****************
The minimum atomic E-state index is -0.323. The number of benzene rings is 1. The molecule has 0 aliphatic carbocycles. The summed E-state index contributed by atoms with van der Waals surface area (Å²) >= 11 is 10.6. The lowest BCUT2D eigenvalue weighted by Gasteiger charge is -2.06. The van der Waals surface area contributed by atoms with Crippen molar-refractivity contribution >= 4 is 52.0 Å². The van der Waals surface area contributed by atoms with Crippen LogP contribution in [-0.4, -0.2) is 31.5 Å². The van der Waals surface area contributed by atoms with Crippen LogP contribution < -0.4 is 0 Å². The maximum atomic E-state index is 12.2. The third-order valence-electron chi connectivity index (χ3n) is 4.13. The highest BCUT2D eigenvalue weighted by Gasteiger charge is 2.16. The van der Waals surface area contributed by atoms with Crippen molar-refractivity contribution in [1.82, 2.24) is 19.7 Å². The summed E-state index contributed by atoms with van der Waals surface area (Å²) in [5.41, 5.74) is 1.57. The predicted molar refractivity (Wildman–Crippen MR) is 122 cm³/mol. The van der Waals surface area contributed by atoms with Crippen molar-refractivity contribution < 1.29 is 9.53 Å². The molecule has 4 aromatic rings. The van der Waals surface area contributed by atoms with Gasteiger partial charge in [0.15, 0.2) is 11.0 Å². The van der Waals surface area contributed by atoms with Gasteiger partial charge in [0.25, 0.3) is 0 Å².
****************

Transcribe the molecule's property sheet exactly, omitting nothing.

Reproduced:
The minimum atomic E-state index is -0.323. The number of benzene rings is 1. The molecule has 0 aliphatic carbocycles. The summed E-state index contributed by atoms with van der Waals surface area (Å²) >= 11 is 10.6. The lowest BCUT2D eigenvalue weighted by Gasteiger charge is -2.06. The van der Waals surface area contributed by atoms with Crippen molar-refractivity contribution >= 4 is 52.0 Å². The van der Waals surface area contributed by atoms with Crippen LogP contribution in [-0.4, -0.2) is 31.5 Å². The van der Waals surface area contributed by atoms with Crippen LogP contribution < -0.4 is 0 Å². The maximum atomic E-state index is 12.2. The third-order valence-electron chi connectivity index (χ3n) is 4.13. The highest BCUT2D eigenvalue weighted by Gasteiger charge is 2.16. The van der Waals surface area contributed by atoms with Crippen molar-refractivity contribution in [1.82, 2.24) is 19.7 Å². The summed E-state index contributed by atoms with van der Waals surface area (Å²) in [5.41, 5.74) is 1.57. The predicted molar refractivity (Wildman–Crippen MR) is 122 cm³/mol. The van der Waals surface area contributed by atoms with Crippen molar-refractivity contribution < 1.29 is 9.53 Å². The molecule has 4 aromatic rings. The van der Waals surface area contributed by atoms with Gasteiger partial charge in [0.15, 0.2) is 11.0 Å². The van der Waals surface area contributed by atoms with Gasteiger partial charge in [0.25, 0.3) is 0 Å².